OFW group expresses apprehensions over Mindanao peace deal

AS MALAYSIAN Prime Minister Najib Razak arrived in the Philippines to facilitate the signing of the “Bangsamoro” peace framework, sectoral group Migrante Partylist expressed its apprehensions over the possible dangerous implications and effects of the accord on the Moro peoples and the general Filipino public.

According to Connie Bragas-Regalado, president of Migrante Partylist, “We recognize that this development is borne out of the decades-long struggle of the Moro people, led by the Moro Islamic Liberation Front (MILF), to attain their right to self-determination. We laud the MILF and the Moro people for their perseverance in striving for just and lasting peace in the region. However, we now put forth our apprehensions over possibly ‘dangerous’ provisions in the accord that may well affect not only the Moro people but the general public.”

Bragas-Regalado voiced out concerns over the requisite of a charter change for the accord to take effect. “We understand that the Bangsamoro framework agreement has to be in accordance with the Philippine Constitution and its legal processes. This entails charter change that may be exploited by the present administration for the further plunder of our natural and human resources by foreign investors and companies, especially in the Mindanao region.”

“Our position on charter change is the same now as it was in the proposed MOA-AD (Memorandum of Agreement on Ancestral Domain) during the time of former president Gloria Arroyo. Charter change at this time is too treacherous especially now that the Aquino administration seems hell-bent on disregarding national sovereignty and patrimony in the form of the re-entry of US and other foreign troops in the country and his flagship program of PPP (public-private partnership),” she said.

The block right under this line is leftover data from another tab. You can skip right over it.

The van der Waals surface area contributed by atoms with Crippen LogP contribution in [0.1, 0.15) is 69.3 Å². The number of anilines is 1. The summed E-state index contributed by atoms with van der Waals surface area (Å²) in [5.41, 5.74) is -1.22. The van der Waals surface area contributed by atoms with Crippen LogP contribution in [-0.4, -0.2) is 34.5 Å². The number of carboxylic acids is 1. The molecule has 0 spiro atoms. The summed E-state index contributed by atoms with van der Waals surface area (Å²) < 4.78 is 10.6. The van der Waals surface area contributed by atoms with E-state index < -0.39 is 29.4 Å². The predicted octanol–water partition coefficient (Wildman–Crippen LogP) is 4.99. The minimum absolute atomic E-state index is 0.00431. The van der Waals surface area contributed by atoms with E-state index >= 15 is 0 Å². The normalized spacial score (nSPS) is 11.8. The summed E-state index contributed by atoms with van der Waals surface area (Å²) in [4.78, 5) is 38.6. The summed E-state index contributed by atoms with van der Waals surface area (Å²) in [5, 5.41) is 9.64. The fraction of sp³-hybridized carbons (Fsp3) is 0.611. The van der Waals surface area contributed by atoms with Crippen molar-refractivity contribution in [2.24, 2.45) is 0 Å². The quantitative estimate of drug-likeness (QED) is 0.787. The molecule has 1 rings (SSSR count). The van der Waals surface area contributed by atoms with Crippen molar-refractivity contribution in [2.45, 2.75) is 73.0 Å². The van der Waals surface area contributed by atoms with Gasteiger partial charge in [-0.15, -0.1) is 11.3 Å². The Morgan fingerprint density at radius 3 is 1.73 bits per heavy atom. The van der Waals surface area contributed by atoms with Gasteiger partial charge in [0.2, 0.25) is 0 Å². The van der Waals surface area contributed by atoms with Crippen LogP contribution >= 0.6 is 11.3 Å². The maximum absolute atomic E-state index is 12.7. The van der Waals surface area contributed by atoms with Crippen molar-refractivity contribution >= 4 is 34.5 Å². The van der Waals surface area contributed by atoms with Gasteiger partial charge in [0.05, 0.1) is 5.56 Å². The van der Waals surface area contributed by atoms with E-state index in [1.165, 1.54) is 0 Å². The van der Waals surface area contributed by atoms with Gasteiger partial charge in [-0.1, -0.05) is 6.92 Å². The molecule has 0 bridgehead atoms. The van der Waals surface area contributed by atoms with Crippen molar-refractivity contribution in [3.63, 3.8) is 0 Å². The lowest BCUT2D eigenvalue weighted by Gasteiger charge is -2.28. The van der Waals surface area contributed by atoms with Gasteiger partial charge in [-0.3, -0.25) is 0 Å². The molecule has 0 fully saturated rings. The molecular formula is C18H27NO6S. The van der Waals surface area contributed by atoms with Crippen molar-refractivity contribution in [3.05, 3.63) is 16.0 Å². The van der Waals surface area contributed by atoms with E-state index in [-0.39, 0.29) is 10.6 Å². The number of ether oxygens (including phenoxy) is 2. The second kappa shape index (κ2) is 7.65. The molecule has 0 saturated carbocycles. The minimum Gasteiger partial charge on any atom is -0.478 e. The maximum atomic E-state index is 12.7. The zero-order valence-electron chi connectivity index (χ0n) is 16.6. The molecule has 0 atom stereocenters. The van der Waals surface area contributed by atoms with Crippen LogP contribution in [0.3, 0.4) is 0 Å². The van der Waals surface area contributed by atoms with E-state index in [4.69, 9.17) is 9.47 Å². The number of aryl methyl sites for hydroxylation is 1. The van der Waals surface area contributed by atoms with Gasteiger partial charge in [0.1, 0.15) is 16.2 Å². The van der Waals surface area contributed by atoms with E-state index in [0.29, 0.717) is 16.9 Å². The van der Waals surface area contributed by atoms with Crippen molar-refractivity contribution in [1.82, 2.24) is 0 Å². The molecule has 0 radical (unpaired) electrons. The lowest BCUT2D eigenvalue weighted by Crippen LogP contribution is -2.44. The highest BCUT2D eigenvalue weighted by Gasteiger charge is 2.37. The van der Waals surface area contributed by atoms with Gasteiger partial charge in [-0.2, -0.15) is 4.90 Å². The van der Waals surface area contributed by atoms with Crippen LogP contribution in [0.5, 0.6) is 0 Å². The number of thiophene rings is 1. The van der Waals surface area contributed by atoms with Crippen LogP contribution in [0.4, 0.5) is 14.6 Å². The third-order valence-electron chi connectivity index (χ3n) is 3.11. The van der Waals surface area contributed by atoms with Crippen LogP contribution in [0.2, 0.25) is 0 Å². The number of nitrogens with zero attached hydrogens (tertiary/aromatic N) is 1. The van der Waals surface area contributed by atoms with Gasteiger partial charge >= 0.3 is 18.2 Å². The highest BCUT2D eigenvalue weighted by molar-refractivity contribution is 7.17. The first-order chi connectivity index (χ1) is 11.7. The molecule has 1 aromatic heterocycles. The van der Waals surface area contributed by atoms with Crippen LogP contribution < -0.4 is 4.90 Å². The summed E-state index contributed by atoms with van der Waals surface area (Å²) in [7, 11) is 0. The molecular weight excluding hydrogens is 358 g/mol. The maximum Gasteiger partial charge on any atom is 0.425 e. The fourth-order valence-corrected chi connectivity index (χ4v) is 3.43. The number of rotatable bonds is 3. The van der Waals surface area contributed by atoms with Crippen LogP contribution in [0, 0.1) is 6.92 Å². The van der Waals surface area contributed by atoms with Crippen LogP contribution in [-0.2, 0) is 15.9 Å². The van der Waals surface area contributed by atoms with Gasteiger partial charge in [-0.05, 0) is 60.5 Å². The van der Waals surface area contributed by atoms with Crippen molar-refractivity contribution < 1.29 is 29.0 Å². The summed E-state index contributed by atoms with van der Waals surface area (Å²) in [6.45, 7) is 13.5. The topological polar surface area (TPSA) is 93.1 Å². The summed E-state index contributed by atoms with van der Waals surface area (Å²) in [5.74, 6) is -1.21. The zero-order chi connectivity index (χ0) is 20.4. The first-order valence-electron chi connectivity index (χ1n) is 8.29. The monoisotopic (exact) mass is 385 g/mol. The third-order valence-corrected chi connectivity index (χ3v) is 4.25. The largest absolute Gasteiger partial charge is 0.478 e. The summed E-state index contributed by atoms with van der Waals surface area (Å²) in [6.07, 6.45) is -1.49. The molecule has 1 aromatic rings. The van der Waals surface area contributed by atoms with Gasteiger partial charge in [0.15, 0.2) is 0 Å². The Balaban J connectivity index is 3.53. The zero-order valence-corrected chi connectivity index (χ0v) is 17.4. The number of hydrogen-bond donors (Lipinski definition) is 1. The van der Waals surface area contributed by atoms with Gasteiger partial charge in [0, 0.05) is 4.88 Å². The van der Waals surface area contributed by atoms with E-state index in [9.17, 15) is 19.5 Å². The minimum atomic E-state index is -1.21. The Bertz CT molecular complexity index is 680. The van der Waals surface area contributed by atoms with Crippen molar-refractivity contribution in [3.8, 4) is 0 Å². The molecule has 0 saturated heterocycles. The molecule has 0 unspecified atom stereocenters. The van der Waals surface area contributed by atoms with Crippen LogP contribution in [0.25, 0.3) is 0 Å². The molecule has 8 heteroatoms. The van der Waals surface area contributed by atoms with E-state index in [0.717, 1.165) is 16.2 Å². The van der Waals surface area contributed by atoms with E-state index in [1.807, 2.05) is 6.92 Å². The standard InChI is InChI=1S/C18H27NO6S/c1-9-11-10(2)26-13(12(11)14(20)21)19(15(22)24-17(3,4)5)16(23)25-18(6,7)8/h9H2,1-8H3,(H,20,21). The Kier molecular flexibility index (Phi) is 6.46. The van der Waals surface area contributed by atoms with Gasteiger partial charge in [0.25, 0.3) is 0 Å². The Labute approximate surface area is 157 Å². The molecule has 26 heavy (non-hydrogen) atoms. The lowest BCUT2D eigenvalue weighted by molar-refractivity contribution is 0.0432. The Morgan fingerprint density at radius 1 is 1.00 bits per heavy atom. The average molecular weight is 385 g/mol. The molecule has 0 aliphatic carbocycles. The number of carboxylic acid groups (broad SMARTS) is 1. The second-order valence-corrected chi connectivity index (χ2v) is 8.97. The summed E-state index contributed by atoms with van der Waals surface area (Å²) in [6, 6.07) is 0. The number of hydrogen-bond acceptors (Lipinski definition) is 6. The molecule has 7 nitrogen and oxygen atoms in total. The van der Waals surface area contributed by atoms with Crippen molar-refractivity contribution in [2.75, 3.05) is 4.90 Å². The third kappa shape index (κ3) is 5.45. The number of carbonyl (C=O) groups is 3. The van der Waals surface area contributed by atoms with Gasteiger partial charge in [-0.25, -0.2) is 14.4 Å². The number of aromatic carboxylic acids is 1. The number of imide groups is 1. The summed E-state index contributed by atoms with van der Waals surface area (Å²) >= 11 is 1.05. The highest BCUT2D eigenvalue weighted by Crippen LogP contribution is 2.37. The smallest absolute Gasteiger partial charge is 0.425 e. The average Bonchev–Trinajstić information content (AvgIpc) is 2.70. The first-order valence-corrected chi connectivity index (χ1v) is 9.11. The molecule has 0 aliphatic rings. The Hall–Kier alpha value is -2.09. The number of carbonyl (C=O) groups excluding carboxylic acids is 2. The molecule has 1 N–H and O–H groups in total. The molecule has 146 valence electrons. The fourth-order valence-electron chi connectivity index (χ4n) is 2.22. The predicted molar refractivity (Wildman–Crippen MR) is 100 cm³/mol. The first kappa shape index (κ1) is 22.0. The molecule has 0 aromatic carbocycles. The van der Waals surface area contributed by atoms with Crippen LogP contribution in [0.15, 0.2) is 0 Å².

Aside from charter change, Bragas-Regalado also questioned the timing of the agreement, a few months before the start of the electoral campaign period.

“We fear that this move, on the part of the GPH, may just be another tactic to consolidate administration allies and leaders in the to-be-formed Bangsamoro region. While we sincerely trust the intentions and vision of the Moro people, we cannot say that we have the same confidence in the Aquino administration.”

Bragas-Regalado said that the Bangsamoro framework agreement is still too broad and general in scope and provisions that would make the Bangsamoro “overly-dependent on legal, constitutional and even financial undertakings by the GPH” necessitates vigilance on the part of the Filipino people.

“We stand firm in our belief that just and lasting peace in the Mindanao region and in the country can only be achieved if the GPH genuinely addresses the root causes of poverty, landlessness and unemployment and lack of social services in the country. These very root causes are the main reasons why our countrymen are being forced to migrate abroad, or in this context, take up arms to express discontent against the prevailing status quo,” Bragas-Regalado said. A large portion of overseas Filipino workers (OFWs) and OFW families hail from the Mindanao region.

Migrante Partylist announced that it is set to conduct consultations and fora with its chapters and Moro members in the country and abroad to get their thoughts and insights on the Bangsamoro framework agreement.


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